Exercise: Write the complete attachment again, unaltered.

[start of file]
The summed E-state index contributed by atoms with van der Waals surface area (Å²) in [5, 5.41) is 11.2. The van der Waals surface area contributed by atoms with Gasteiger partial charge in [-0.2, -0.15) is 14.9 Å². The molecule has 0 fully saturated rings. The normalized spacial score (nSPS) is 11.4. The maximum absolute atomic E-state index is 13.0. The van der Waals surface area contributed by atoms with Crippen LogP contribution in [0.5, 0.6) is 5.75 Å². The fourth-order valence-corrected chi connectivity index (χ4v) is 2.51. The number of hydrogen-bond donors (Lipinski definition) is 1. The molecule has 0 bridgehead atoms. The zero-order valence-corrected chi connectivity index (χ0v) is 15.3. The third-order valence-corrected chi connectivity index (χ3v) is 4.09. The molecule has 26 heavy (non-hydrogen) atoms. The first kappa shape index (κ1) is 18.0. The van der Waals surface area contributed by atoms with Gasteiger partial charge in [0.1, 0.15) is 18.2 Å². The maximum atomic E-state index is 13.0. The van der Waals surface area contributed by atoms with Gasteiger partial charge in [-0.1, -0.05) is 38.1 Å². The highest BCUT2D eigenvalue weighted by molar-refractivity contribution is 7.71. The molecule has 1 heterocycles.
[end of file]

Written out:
The summed E-state index contributed by atoms with van der Waals surface area (Å²) in [5, 5.41) is 11.2. The van der Waals surface area contributed by atoms with Gasteiger partial charge in [-0.2, -0.15) is 14.9 Å². The molecule has 0 fully saturated rings. The normalized spacial score (nSPS) is 11.4. The maximum absolute atomic E-state index is 13.0. The van der Waals surface area contributed by atoms with Crippen LogP contribution in [0.5, 0.6) is 5.75 Å². The fourth-order valence-corrected chi connectivity index (χ4v) is 2.51. The number of hydrogen-bond donors (Lipinski definition) is 1. The molecule has 0 bridgehead atoms. The zero-order valence-corrected chi connectivity index (χ0v) is 15.3. The third-order valence-corrected chi connectivity index (χ3v) is 4.09. The molecule has 26 heavy (non-hydrogen) atoms. The first kappa shape index (κ1) is 18.0. The van der Waals surface area contributed by atoms with Gasteiger partial charge in [0.1, 0.15) is 18.2 Å². The maximum atomic E-state index is 13.0. The van der Waals surface area contributed by atoms with Gasteiger partial charge in [-0.1, -0.05) is 38.1 Å². The highest BCUT2D eigenvalue weighted by molar-refractivity contribution is 7.71. The molecule has 1 heterocycles.